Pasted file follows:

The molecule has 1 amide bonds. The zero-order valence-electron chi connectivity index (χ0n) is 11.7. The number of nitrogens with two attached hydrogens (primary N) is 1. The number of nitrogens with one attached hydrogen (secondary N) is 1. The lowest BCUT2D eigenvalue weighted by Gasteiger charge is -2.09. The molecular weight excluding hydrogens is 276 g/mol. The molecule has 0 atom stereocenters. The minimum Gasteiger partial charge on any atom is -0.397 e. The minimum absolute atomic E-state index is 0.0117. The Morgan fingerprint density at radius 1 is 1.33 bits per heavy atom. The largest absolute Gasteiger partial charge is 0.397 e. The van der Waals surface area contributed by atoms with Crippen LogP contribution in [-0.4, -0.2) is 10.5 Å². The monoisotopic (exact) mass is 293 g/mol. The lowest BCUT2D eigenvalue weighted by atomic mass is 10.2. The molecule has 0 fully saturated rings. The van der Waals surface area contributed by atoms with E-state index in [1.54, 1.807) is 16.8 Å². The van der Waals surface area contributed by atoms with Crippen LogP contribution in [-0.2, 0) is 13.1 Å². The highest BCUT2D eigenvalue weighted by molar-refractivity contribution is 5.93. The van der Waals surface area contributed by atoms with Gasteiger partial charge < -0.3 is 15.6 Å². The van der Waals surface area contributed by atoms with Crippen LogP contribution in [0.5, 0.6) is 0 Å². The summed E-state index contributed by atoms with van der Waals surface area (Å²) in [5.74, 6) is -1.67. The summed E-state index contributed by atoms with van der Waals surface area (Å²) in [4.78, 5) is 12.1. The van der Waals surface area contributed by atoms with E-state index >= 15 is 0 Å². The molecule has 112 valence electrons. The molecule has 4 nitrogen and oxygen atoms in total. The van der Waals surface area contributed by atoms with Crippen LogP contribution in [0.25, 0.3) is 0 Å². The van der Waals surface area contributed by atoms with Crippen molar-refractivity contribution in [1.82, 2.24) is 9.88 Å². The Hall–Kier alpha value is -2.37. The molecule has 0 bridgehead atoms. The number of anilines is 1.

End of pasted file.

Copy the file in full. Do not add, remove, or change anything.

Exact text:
The molecule has 1 amide bonds. The zero-order valence-electron chi connectivity index (χ0n) is 11.7. The number of nitrogens with two attached hydrogens (primary N) is 1. The number of nitrogens with one attached hydrogen (secondary N) is 1. The lowest BCUT2D eigenvalue weighted by Gasteiger charge is -2.09. The molecular weight excluding hydrogens is 276 g/mol. The molecule has 0 atom stereocenters. The minimum Gasteiger partial charge on any atom is -0.397 e. The minimum absolute atomic E-state index is 0.0117. The Morgan fingerprint density at radius 1 is 1.33 bits per heavy atom. The largest absolute Gasteiger partial charge is 0.397 e. The van der Waals surface area contributed by atoms with Crippen LogP contribution in [-0.4, -0.2) is 10.5 Å². The monoisotopic (exact) mass is 293 g/mol. The lowest BCUT2D eigenvalue weighted by atomic mass is 10.2. The molecule has 0 fully saturated rings. The van der Waals surface area contributed by atoms with E-state index in [1.54, 1.807) is 16.8 Å². The van der Waals surface area contributed by atoms with Crippen LogP contribution in [-0.2, 0) is 13.1 Å². The highest BCUT2D eigenvalue weighted by molar-refractivity contribution is 5.93. The van der Waals surface area contributed by atoms with Gasteiger partial charge < -0.3 is 15.6 Å². The van der Waals surface area contributed by atoms with Crippen LogP contribution in [0.5, 0.6) is 0 Å². The summed E-state index contributed by atoms with van der Waals surface area (Å²) in [5.74, 6) is -1.67. The summed E-state index contributed by atoms with van der Waals surface area (Å²) in [4.78, 5) is 12.1. The van der Waals surface area contributed by atoms with E-state index >= 15 is 0 Å². The molecule has 112 valence electrons. The molecule has 4 nitrogen and oxygen atoms in total. The van der Waals surface area contributed by atoms with Crippen LogP contribution in [0.25, 0.3) is 0 Å². The van der Waals surface area contributed by atoms with Crippen molar-refractivity contribution in [1.82, 2.24) is 9.88 Å². The Hall–Kier alpha value is -2.37. The molecule has 0 bridgehead atoms. The number of anilines is 1.